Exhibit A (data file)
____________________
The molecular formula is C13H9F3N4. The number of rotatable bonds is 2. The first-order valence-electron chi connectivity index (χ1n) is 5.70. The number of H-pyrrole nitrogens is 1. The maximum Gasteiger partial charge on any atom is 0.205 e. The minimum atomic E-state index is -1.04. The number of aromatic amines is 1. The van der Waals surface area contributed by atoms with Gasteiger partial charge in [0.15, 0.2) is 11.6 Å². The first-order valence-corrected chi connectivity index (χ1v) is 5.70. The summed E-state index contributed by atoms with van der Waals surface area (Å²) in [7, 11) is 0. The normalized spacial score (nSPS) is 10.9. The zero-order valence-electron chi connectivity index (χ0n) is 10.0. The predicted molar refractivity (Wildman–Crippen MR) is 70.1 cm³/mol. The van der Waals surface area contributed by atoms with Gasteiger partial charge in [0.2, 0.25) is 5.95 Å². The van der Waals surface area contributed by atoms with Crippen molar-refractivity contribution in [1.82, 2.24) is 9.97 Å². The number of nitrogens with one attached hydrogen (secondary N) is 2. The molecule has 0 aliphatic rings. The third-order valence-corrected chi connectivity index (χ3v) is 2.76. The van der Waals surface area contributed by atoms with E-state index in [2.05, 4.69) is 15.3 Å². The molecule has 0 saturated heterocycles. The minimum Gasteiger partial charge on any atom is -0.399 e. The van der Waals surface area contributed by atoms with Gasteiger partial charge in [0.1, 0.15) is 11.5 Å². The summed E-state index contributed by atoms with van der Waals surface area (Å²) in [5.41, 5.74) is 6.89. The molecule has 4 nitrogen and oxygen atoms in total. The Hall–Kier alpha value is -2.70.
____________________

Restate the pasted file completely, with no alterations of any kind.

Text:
The molecular formula is C13H9F3N4. The number of rotatable bonds is 2. The first-order valence-electron chi connectivity index (χ1n) is 5.70. The number of H-pyrrole nitrogens is 1. The maximum Gasteiger partial charge on any atom is 0.205 e. The minimum atomic E-state index is -1.04. The number of aromatic amines is 1. The van der Waals surface area contributed by atoms with Gasteiger partial charge in [0.15, 0.2) is 11.6 Å². The first-order valence-corrected chi connectivity index (χ1v) is 5.70. The summed E-state index contributed by atoms with van der Waals surface area (Å²) in [7, 11) is 0. The normalized spacial score (nSPS) is 10.9. The zero-order valence-electron chi connectivity index (χ0n) is 10.0. The predicted molar refractivity (Wildman–Crippen MR) is 70.1 cm³/mol. The van der Waals surface area contributed by atoms with Gasteiger partial charge in [0.2, 0.25) is 5.95 Å². The van der Waals surface area contributed by atoms with Crippen molar-refractivity contribution in [1.82, 2.24) is 9.97 Å². The number of nitrogens with one attached hydrogen (secondary N) is 2. The molecule has 0 aliphatic rings. The third-order valence-corrected chi connectivity index (χ3v) is 2.76. The van der Waals surface area contributed by atoms with E-state index in [2.05, 4.69) is 15.3 Å². The molecule has 0 saturated heterocycles. The minimum Gasteiger partial charge on any atom is -0.399 e. The van der Waals surface area contributed by atoms with Gasteiger partial charge in [0.1, 0.15) is 11.5 Å². The summed E-state index contributed by atoms with van der Waals surface area (Å²) in [5.41, 5.74) is 6.89. The molecule has 4 nitrogen and oxygen atoms in total. The Hall–Kier alpha value is -2.70.